On one of his recent shows, Conservative Radio Talk Show Host, Hugh Hewitt
, was rejoicing in observing how similar today’s political circumstances are to those of 1979, during the Carter Administration. According to Hewitt, he did so because he is certain that the present conditions will lead to a “reinvigorated … American renaissance of power and influence”, as it did under the Reagan Administration, from 1981 to 1989. I’m certainly in favor of seeing that happen so, as a member of the Twitter group that Hewitt calls “The Tribbles”, I was able to indicate my support by tweeting “Preach it, Brother @HughHewitt!” As I did, though, I was thinking, “There’s a key ingredient missing here … Ronald Reagan.”
Our nation was blessed to have had President Reagan but a great leader of his stature, typically, only comes along once in a lifetime. I would welcome seeing someone emerge as an exception to this but; so far, I don’t see anyone who could fill Reagan’s boots. While I would apply this statement to the eight participants in Thursday evening’s GOP Presidential Debate in Iowa, I would also say, as a group, they showed themselves to be anything but empty suits. Unlike we do with the current Democrat Party Leadership (as represented by Obama, Axelrod, Geithner, Kerry, Reid, Durbin, Pelosi, Rangel, Clyburn, etc.), we didn’t hear the relentless drumbeat of party talking points and attacks on voters who want to resurrect our great nation. To those Democrats, I’d say, “You’re misunderstanding the low approvals indicated by polls for the Whitehouse and for Congress. Those polls indicate that voters aren’t happy with those institutions … yet. Election by election, as we send more and more of your type home, approval ratings will be going up.” By contrast, what we did get from the announced Republican Presidential Candidates Thursday night was what Moderator, Bret Baier, asked for – i.e. for talking points to be left behind. Instead, what we heard from this group were pretty unvarnished observations about how to get our country back on a positive footing, along with how their ideas differ from the sitting Administration and their Republican rivals.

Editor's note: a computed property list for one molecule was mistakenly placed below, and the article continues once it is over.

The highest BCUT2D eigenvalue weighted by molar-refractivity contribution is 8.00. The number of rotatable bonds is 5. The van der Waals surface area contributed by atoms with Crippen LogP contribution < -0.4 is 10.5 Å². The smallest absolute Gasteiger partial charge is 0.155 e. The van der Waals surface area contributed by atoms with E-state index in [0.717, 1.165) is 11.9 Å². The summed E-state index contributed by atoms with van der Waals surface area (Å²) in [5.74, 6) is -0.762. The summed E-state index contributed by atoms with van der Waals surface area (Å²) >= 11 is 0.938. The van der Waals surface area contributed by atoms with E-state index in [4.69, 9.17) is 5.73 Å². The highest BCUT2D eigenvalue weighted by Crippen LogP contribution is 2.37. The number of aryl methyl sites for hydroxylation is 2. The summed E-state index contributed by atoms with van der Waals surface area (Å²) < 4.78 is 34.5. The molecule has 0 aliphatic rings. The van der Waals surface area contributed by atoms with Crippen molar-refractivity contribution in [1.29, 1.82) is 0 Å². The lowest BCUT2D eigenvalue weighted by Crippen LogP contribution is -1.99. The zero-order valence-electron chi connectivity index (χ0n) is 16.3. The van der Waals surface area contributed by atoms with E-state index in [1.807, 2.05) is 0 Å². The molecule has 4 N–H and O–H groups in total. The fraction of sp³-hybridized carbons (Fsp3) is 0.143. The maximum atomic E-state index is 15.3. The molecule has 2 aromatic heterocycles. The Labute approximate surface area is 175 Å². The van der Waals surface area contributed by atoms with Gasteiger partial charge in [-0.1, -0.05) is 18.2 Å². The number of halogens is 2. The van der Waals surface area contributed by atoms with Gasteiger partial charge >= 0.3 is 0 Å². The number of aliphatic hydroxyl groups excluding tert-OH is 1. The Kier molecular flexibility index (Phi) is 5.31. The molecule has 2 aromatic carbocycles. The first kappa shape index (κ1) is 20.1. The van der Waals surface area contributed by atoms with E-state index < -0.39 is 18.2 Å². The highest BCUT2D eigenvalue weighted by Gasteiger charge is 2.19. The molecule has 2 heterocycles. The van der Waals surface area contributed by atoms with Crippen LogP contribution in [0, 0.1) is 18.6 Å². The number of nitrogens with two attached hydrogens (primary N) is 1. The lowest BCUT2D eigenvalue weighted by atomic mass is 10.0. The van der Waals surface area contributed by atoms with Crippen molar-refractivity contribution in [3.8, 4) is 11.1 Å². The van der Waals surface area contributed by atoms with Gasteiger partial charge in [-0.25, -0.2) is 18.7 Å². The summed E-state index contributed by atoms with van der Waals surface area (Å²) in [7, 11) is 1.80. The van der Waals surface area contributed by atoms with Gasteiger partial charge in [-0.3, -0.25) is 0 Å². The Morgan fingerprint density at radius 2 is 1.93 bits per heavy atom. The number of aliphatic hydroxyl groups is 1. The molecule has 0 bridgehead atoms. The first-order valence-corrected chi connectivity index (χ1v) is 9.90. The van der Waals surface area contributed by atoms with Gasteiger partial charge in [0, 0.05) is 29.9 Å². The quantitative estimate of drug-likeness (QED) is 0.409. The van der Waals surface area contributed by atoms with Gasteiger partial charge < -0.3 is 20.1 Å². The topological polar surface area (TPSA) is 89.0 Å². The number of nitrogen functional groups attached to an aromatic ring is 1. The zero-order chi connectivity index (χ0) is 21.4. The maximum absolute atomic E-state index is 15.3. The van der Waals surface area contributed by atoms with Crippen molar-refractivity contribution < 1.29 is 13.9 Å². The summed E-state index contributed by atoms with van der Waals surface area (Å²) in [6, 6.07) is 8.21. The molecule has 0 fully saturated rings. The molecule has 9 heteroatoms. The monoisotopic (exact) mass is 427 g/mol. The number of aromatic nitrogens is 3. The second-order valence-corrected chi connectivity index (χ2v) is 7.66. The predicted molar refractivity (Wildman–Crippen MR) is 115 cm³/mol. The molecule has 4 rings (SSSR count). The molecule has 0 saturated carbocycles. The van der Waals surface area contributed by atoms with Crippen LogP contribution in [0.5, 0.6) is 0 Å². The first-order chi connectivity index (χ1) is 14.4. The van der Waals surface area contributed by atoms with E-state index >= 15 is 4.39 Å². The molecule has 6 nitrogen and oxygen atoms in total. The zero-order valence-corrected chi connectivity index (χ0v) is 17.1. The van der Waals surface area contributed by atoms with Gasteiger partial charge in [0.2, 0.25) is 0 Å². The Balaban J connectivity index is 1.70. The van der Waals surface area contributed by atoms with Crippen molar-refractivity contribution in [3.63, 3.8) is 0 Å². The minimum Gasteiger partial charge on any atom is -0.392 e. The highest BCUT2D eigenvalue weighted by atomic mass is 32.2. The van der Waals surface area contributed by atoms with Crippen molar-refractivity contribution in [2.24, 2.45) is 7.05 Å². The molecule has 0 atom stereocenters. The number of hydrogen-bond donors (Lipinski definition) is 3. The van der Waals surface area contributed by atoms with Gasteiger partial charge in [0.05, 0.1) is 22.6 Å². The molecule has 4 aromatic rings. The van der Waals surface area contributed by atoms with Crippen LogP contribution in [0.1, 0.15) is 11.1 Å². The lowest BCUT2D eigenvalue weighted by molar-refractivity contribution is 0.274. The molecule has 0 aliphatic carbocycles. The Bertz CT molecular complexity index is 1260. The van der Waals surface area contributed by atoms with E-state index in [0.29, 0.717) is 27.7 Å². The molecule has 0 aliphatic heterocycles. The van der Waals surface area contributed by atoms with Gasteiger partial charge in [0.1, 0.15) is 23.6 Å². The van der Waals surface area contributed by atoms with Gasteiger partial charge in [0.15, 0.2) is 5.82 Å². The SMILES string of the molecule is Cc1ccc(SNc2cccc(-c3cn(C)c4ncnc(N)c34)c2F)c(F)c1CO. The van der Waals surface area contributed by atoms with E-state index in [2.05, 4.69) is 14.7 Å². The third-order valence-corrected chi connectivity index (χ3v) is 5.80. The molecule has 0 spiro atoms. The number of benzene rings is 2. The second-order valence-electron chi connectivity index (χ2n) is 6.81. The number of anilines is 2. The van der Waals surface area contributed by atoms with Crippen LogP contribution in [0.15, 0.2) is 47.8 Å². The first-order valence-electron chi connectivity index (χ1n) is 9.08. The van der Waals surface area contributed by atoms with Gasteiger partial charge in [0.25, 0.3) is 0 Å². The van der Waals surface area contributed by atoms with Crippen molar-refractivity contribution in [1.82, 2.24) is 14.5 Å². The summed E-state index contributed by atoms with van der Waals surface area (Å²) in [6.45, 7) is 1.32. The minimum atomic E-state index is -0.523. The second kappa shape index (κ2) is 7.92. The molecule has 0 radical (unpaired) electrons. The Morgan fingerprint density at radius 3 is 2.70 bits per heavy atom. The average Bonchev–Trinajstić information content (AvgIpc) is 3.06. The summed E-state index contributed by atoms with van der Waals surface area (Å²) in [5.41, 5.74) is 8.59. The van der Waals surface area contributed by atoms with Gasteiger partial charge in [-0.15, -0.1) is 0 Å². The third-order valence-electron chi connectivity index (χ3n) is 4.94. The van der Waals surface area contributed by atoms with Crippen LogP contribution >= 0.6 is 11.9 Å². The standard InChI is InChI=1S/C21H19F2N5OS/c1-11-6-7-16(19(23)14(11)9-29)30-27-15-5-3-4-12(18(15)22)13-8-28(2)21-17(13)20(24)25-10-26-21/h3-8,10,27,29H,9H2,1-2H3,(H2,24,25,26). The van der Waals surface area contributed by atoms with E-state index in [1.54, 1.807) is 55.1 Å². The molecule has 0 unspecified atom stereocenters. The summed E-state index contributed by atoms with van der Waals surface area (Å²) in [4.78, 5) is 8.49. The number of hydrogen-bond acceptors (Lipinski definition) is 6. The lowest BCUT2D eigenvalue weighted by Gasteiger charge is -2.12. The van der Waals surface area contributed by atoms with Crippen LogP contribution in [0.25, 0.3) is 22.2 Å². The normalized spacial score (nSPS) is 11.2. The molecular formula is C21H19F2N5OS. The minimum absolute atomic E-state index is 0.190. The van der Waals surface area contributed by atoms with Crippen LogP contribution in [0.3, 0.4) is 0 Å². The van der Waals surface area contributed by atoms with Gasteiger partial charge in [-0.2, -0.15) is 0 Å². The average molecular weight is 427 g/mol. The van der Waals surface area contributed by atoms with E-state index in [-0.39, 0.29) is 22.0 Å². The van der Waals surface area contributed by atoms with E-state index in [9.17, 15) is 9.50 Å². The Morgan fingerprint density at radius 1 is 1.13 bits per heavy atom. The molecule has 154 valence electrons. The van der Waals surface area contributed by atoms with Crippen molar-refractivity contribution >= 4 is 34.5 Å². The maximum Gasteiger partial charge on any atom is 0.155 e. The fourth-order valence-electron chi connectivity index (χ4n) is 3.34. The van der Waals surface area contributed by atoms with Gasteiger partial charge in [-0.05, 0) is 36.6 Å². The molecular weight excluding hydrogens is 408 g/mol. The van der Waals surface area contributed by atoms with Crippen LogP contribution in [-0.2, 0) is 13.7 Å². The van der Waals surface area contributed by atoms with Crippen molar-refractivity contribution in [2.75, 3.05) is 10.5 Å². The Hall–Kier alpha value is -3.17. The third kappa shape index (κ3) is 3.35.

One candidate, who I thought did quite well in Thursday evening’s debate, was Newt Gingrich. It was good to see him, finally, sort of step out of the shadows in this campaign. Perhaps his strongest statement was one aimed at putting the press (in the person of Chris Wallace) in its place, when he chastised Wallace for “playing Mickey Mouse games” with “Gotcha questions.” Later, he tried the same gambit with Bret Baier. This latter attempt didn’t strike me as seeming justified and I thought it was a clear indication of why Gingrich doesn’t measure up to Reagan. He is a very intelligent man but he often shows that he doesn’t always use good sense. With that said, I thought he did an excellent job of thoroughly addressing all the questions that came his way. My personal favorite was when he called the Federal Deficit Super Committee the “dumbest idea” he’s heard of and he stated that this is a job for the entirety of Congress.
Of course, the sparring between Congresswoman Michele Bachman and former Minnesota Governor Tim Pawlenty was entertaining. Frankly, I’d tune in to that if it was a TV series. However, I think they both showed more indications of how they fall short of Reagan, as a standard, rather than showing how they could follow in his footsteps. In Bachman’s case, she seemed more like another career politician with her ongoing chant about making Barack Obama “a one-term President” and with her defensiveness about taking rigid positions that have not produced results. Likewise, I thought Pawlenty came off as a career politician, with the difference being that he seemed mean.